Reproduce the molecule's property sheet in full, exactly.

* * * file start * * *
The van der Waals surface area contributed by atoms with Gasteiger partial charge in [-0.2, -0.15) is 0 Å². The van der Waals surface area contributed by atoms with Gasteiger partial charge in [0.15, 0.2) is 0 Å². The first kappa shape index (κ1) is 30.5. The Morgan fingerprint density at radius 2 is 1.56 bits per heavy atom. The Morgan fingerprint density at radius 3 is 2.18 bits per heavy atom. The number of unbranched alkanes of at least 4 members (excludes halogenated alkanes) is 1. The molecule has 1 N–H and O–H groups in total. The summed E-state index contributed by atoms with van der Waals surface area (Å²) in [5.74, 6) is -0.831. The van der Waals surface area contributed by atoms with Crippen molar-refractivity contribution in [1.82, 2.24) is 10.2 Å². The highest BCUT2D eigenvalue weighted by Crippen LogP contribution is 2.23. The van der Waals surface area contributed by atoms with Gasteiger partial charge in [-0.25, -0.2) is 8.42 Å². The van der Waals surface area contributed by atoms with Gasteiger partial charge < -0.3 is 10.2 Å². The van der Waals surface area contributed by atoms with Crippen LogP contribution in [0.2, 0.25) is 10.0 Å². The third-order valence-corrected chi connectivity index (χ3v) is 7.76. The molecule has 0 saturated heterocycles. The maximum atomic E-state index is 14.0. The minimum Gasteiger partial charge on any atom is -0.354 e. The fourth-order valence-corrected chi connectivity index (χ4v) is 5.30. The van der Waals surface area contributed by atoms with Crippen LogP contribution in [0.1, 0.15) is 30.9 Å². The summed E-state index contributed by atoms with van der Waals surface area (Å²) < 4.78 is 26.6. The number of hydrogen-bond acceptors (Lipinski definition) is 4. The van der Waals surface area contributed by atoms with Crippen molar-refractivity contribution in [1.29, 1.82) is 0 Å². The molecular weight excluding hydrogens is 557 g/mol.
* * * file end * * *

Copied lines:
The van der Waals surface area contributed by atoms with Gasteiger partial charge in [-0.2, -0.15) is 0 Å². The van der Waals surface area contributed by atoms with Gasteiger partial charge in [0.15, 0.2) is 0 Å². The first kappa shape index (κ1) is 30.5. The Morgan fingerprint density at radius 2 is 1.56 bits per heavy atom. The Morgan fingerprint density at radius 3 is 2.18 bits per heavy atom. The number of unbranched alkanes of at least 4 members (excludes halogenated alkanes) is 1. The molecule has 1 N–H and O–H groups in total. The summed E-state index contributed by atoms with van der Waals surface area (Å²) in [5.74, 6) is -0.831. The van der Waals surface area contributed by atoms with Crippen molar-refractivity contribution in [1.82, 2.24) is 10.2 Å². The highest BCUT2D eigenvalue weighted by Crippen LogP contribution is 2.23. The van der Waals surface area contributed by atoms with Gasteiger partial charge in [-0.25, -0.2) is 8.42 Å². The van der Waals surface area contributed by atoms with Gasteiger partial charge < -0.3 is 10.2 Å². The van der Waals surface area contributed by atoms with Crippen LogP contribution in [0.2, 0.25) is 10.0 Å². The third-order valence-corrected chi connectivity index (χ3v) is 7.76. The molecule has 0 saturated heterocycles. The maximum atomic E-state index is 14.0. The minimum Gasteiger partial charge on any atom is -0.354 e. The fourth-order valence-corrected chi connectivity index (χ4v) is 5.30. The van der Waals surface area contributed by atoms with Crippen LogP contribution in [0.1, 0.15) is 30.9 Å². The summed E-state index contributed by atoms with van der Waals surface area (Å²) < 4.78 is 26.6. The number of hydrogen-bond acceptors (Lipinski definition) is 4. The van der Waals surface area contributed by atoms with Crippen molar-refractivity contribution in [1.29, 1.82) is 0 Å². The molecular weight excluding hydrogens is 557 g/mol.